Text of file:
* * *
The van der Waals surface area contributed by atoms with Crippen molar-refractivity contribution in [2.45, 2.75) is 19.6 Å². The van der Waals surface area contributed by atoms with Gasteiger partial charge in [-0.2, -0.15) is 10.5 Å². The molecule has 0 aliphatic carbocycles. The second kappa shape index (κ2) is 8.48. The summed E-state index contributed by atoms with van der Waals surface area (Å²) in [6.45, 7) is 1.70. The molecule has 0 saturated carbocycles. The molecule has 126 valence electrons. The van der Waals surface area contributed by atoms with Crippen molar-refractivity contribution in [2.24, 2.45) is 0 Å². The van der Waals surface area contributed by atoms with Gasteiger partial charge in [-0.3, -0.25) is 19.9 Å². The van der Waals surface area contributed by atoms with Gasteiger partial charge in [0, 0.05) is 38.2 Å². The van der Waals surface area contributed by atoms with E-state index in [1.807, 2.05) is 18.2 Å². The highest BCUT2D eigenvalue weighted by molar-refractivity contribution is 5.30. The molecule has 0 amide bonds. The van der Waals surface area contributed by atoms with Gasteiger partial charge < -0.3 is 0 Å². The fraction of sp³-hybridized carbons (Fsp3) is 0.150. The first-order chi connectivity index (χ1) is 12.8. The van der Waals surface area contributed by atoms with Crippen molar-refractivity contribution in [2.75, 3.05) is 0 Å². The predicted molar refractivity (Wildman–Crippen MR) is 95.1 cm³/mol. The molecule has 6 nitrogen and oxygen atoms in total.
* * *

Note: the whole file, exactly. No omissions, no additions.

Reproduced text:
The van der Waals surface area contributed by atoms with Crippen molar-refractivity contribution in [2.45, 2.75) is 19.6 Å². The van der Waals surface area contributed by atoms with Gasteiger partial charge in [-0.2, -0.15) is 10.5 Å². The molecule has 0 aliphatic carbocycles. The second kappa shape index (κ2) is 8.48. The summed E-state index contributed by atoms with van der Waals surface area (Å²) in [6.45, 7) is 1.70. The molecule has 0 saturated carbocycles. The molecule has 126 valence electrons. The van der Waals surface area contributed by atoms with Crippen molar-refractivity contribution in [2.24, 2.45) is 0 Å². The van der Waals surface area contributed by atoms with Gasteiger partial charge in [-0.3, -0.25) is 19.9 Å². The van der Waals surface area contributed by atoms with Gasteiger partial charge in [0, 0.05) is 38.2 Å². The van der Waals surface area contributed by atoms with E-state index in [1.807, 2.05) is 18.2 Å². The highest BCUT2D eigenvalue weighted by molar-refractivity contribution is 5.30. The molecule has 0 amide bonds. The van der Waals surface area contributed by atoms with Gasteiger partial charge < -0.3 is 0 Å². The fraction of sp³-hybridized carbons (Fsp3) is 0.150. The first-order chi connectivity index (χ1) is 12.8. The van der Waals surface area contributed by atoms with Crippen molar-refractivity contribution in [2.75, 3.05) is 0 Å². The predicted molar refractivity (Wildman–Crippen MR) is 95.1 cm³/mol. The molecule has 6 nitrogen and oxygen atoms in total.